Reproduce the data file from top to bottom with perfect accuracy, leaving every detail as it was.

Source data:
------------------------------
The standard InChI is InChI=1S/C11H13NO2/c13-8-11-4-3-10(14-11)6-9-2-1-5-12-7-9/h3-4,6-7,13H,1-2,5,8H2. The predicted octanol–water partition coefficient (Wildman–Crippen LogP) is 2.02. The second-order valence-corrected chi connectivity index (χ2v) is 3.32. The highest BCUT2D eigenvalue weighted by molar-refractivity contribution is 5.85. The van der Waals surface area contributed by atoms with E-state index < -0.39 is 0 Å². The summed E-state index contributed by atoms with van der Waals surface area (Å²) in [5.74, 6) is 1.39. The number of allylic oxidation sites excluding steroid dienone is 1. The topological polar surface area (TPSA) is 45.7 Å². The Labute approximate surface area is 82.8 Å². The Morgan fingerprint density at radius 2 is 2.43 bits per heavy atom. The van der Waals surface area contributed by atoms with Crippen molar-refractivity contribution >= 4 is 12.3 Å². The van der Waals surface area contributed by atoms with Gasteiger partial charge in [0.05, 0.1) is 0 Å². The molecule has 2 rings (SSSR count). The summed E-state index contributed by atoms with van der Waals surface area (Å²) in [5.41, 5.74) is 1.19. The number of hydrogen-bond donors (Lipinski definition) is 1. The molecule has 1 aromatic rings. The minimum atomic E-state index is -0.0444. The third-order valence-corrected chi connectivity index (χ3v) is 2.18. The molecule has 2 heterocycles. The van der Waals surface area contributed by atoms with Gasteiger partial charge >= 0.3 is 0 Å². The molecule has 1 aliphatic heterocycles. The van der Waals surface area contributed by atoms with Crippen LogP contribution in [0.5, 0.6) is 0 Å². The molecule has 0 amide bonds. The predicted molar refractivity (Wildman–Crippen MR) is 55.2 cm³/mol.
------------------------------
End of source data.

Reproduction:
The standard InChI is InChI=1S/C11H13NO2/c13-8-11-4-3-10(14-11)6-9-2-1-5-12-7-9/h3-4,6-7,13H,1-2,5,8H2. The predicted octanol–water partition coefficient (Wildman–Crippen LogP) is 2.02. The second-order valence-corrected chi connectivity index (χ2v) is 3.32. The highest BCUT2D eigenvalue weighted by molar-refractivity contribution is 5.85. The van der Waals surface area contributed by atoms with E-state index < -0.39 is 0 Å². The summed E-state index contributed by atoms with van der Waals surface area (Å²) in [5.74, 6) is 1.39. The number of allylic oxidation sites excluding steroid dienone is 1. The topological polar surface area (TPSA) is 45.7 Å². The Labute approximate surface area is 82.8 Å². The Morgan fingerprint density at radius 2 is 2.43 bits per heavy atom. The van der Waals surface area contributed by atoms with Crippen molar-refractivity contribution >= 4 is 12.3 Å². The van der Waals surface area contributed by atoms with Gasteiger partial charge in [0.05, 0.1) is 0 Å². The molecule has 2 rings (SSSR count). The summed E-state index contributed by atoms with van der Waals surface area (Å²) in [5.41, 5.74) is 1.19. The number of hydrogen-bond donors (Lipinski definition) is 1. The molecule has 1 aromatic rings. The minimum atomic E-state index is -0.0444. The third-order valence-corrected chi connectivity index (χ3v) is 2.18. The molecule has 2 heterocycles. The van der Waals surface area contributed by atoms with Gasteiger partial charge >= 0.3 is 0 Å². The molecule has 1 aliphatic heterocycles. The van der Waals surface area contributed by atoms with Crippen LogP contribution in [0.5, 0.6) is 0 Å². The molecule has 0 amide bonds. The predicted molar refractivity (Wildman–Crippen MR) is 55.2 cm³/mol.